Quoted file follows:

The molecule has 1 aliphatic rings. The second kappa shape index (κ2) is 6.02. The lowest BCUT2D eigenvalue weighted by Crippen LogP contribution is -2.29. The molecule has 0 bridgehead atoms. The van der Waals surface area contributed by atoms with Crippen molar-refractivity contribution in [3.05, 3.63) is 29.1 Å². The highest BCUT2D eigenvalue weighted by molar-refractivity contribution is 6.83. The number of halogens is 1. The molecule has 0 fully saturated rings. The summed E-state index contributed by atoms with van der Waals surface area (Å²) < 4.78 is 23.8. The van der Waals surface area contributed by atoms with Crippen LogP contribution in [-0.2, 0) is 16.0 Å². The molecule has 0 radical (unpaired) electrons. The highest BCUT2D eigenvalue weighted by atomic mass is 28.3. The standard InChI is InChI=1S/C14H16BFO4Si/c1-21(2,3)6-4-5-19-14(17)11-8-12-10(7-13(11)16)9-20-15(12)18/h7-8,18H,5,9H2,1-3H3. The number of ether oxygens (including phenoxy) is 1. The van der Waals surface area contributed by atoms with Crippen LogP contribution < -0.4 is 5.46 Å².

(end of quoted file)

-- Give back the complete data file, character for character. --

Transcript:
The molecule has 1 aliphatic rings. The second kappa shape index (κ2) is 6.02. The lowest BCUT2D eigenvalue weighted by Crippen LogP contribution is -2.29. The molecule has 0 bridgehead atoms. The van der Waals surface area contributed by atoms with Crippen molar-refractivity contribution in [3.05, 3.63) is 29.1 Å². The highest BCUT2D eigenvalue weighted by molar-refractivity contribution is 6.83. The number of halogens is 1. The molecule has 0 fully saturated rings. The summed E-state index contributed by atoms with van der Waals surface area (Å²) < 4.78 is 23.8. The van der Waals surface area contributed by atoms with Crippen LogP contribution in [-0.2, 0) is 16.0 Å². The molecule has 0 radical (unpaired) electrons. The highest BCUT2D eigenvalue weighted by atomic mass is 28.3. The standard InChI is InChI=1S/C14H16BFO4Si/c1-21(2,3)6-4-5-19-14(17)11-8-12-10(7-13(11)16)9-20-15(12)18/h7-8,18H,5,9H2,1-3H3. The number of ether oxygens (including phenoxy) is 1. The van der Waals surface area contributed by atoms with Crippen LogP contribution < -0.4 is 5.46 Å².